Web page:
36‘Senior management’ means the person or persons who are accountable for meeting the terms established in the licence, and/or who direct, control and assess an organization at the highest level. Several different terms are used, including, for example: board of directors, chief executive officer (CEO), director general, executive team, plant manager, top manager, chief regulator, site vice-president, managing director and laboratory director.
37In commissioning, grading should be applied in accordance with the potential hazard or risk associated with the item being commissioned (or temporarily modified) failing to deliver its safety function on demand at any time in its anticipated operational (qualified) life.
38Upstream sections are parts of the fuel cycle facility or site that provide feeds (reagent, utilities, etc.) to the section being commissioned.
39Downstream sections are parts of the fuel cycle facility or site that accept products or waste from the section being commissioned.
40Support sections are parts of the facility ancillary to the section being commissioned but which are necessary to allow or monitor its operation.
41In some States, the use of natural or depleted uranium may require regulatory approval.
42Tracers are small quantities of very low active (or inactive) materials that mimic the behaviour of the operational material and are used to determine process parameters.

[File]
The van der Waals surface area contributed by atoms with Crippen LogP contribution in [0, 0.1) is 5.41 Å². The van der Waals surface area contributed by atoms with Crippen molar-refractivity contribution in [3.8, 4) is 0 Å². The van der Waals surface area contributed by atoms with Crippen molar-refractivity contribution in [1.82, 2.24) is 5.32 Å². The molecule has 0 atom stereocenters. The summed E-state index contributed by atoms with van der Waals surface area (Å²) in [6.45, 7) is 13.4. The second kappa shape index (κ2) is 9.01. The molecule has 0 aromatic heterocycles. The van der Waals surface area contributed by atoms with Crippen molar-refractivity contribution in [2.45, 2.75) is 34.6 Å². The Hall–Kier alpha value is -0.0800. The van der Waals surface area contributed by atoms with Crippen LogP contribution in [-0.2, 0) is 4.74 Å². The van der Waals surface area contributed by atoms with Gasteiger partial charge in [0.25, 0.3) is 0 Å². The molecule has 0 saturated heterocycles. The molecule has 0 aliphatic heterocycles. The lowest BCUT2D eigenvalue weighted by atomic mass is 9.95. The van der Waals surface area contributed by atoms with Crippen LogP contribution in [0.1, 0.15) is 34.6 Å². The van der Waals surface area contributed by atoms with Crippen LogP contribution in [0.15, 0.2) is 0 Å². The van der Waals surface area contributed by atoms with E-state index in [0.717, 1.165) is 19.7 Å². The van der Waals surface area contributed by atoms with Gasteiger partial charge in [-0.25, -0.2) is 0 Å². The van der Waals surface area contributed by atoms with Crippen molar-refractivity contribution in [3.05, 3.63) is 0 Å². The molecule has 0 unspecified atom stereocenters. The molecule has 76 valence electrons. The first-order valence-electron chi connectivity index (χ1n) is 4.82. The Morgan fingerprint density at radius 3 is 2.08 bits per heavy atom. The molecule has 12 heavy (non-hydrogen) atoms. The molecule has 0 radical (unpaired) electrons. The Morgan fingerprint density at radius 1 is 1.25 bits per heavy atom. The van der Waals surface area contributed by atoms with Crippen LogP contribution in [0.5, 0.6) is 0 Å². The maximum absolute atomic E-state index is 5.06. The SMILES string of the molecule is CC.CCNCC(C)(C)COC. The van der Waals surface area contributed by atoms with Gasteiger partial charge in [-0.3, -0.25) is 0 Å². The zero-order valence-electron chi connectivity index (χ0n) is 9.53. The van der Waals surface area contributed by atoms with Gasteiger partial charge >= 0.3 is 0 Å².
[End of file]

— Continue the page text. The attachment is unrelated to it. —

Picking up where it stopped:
43In some States, the format and content of a commissioning report may be defined by the regulatory body.
44Examples of access equipment are ladders, scaffolding, access platforms and powered access equipment (hydraulic platforms).
45Allowing waste (including industrial waste material that is suspected to contain radioactive material) to accumulate in work areas contributes to worker doses, both directly as sources and indirectly by impeding work progress. This can cause delays and complicate the identification of (new) sources of contamination, particularly airborne contamination. It can also lead to action levels for decontamination being raised (owing to an increase in background levels of radiation).
46Intrusive maintenance is maintenance involving a significant reduction in shielding, the breaking of static containment or a significant reduction of dynamic containment, or a combination of these.
47Where the level of risk is difficult to determine (e.g. for new tasks or initial breaking of containment following a fault), the precautions taken should initially be cautious, based on the assessed hazard and operational experience, until the risk assessment can be reviewed in the light of new data.
48An enclosure is a (usually temporary) combination of a static barrier (containment) supplemented by a dynamic barrier (ventilation) with appropriate entry facilities, completely enclosing (boxing in) a work area and sealed, as far as practical, to local surfaces (walls, floors, etc.) to limit and minimize the spread of contamination. Where possible, enclosures should be modular with a rigid or heavy duty plastic outer ‘skin’ (that is resistant to damage) and a lighter weight (thinner), easily de-contaminable, inner skin to allow for maximum recycling and reuse and to minimize waste volumes. In some States, the inner skin is called a ‘tent’ or ‘greenhouse’.
49The radioactive fingerprint is the mixture of radioactive nuclides and their ratios that characterize the waste. The radioactive fingerprint may be estimated from the material processed in the area and then confirmed during initial operation of the facility
50Even for small facilities, off-site resources may be called upon to provide public reassurance and for on-site response to localized events.
Tags applicable to this publication
- Publication type:Specific Safety Guide
- Publication number: SSG-42
- Publication year: 2017